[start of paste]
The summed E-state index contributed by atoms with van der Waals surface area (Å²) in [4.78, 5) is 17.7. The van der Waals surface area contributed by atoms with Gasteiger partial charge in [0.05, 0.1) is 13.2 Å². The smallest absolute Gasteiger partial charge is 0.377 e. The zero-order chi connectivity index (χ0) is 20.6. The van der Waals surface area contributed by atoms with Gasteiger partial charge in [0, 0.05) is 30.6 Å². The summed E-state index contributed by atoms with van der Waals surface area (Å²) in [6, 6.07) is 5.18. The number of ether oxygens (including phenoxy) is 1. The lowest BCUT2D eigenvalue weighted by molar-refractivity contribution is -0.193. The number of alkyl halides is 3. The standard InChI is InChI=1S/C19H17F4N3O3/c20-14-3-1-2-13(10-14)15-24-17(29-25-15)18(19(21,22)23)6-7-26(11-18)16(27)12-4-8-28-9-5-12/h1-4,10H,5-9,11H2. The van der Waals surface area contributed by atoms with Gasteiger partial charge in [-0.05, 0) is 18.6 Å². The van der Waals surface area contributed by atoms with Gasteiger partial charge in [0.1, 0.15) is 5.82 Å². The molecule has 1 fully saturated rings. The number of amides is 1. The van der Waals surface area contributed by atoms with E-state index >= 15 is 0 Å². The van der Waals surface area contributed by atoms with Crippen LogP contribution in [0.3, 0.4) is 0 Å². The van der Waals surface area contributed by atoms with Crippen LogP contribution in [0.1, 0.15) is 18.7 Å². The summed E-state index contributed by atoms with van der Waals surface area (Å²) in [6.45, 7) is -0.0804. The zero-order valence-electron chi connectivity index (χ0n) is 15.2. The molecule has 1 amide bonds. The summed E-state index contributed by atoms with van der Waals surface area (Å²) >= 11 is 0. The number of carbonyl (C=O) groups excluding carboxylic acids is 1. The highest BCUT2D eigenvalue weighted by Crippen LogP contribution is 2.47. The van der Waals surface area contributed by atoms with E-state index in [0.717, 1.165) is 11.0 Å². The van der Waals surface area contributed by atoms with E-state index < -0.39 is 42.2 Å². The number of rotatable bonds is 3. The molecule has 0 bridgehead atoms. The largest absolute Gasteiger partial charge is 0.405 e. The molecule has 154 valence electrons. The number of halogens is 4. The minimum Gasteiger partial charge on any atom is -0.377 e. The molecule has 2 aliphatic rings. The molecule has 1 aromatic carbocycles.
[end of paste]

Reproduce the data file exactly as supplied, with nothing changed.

The summed E-state index contributed by atoms with van der Waals surface area (Å²) in [4.78, 5) is 17.7. The van der Waals surface area contributed by atoms with Gasteiger partial charge in [0.05, 0.1) is 13.2 Å². The smallest absolute Gasteiger partial charge is 0.377 e. The zero-order chi connectivity index (χ0) is 20.6. The van der Waals surface area contributed by atoms with Gasteiger partial charge in [0, 0.05) is 30.6 Å². The summed E-state index contributed by atoms with van der Waals surface area (Å²) in [6, 6.07) is 5.18. The number of ether oxygens (including phenoxy) is 1. The lowest BCUT2D eigenvalue weighted by molar-refractivity contribution is -0.193. The number of alkyl halides is 3. The standard InChI is InChI=1S/C19H17F4N3O3/c20-14-3-1-2-13(10-14)15-24-17(29-25-15)18(19(21,22)23)6-7-26(11-18)16(27)12-4-8-28-9-5-12/h1-4,10H,5-9,11H2. The van der Waals surface area contributed by atoms with Gasteiger partial charge in [-0.05, 0) is 18.6 Å². The van der Waals surface area contributed by atoms with Gasteiger partial charge in [0.1, 0.15) is 5.82 Å². The molecule has 1 fully saturated rings. The number of amides is 1. The van der Waals surface area contributed by atoms with E-state index >= 15 is 0 Å². The van der Waals surface area contributed by atoms with Crippen LogP contribution in [0.3, 0.4) is 0 Å². The van der Waals surface area contributed by atoms with Crippen LogP contribution in [0.1, 0.15) is 18.7 Å². The summed E-state index contributed by atoms with van der Waals surface area (Å²) in [6.45, 7) is -0.0804. The zero-order valence-electron chi connectivity index (χ0n) is 15.2. The molecule has 1 amide bonds. The summed E-state index contributed by atoms with van der Waals surface area (Å²) >= 11 is 0. The number of carbonyl (C=O) groups excluding carboxylic acids is 1. The highest BCUT2D eigenvalue weighted by Crippen LogP contribution is 2.47. The van der Waals surface area contributed by atoms with E-state index in [0.717, 1.165) is 11.0 Å². The van der Waals surface area contributed by atoms with E-state index < -0.39 is 42.2 Å². The number of rotatable bonds is 3. The molecule has 0 bridgehead atoms. The largest absolute Gasteiger partial charge is 0.405 e. The molecule has 154 valence electrons. The number of halogens is 4. The minimum Gasteiger partial charge on any atom is -0.377 e. The molecule has 2 aliphatic rings. The molecule has 1 aromatic carbocycles.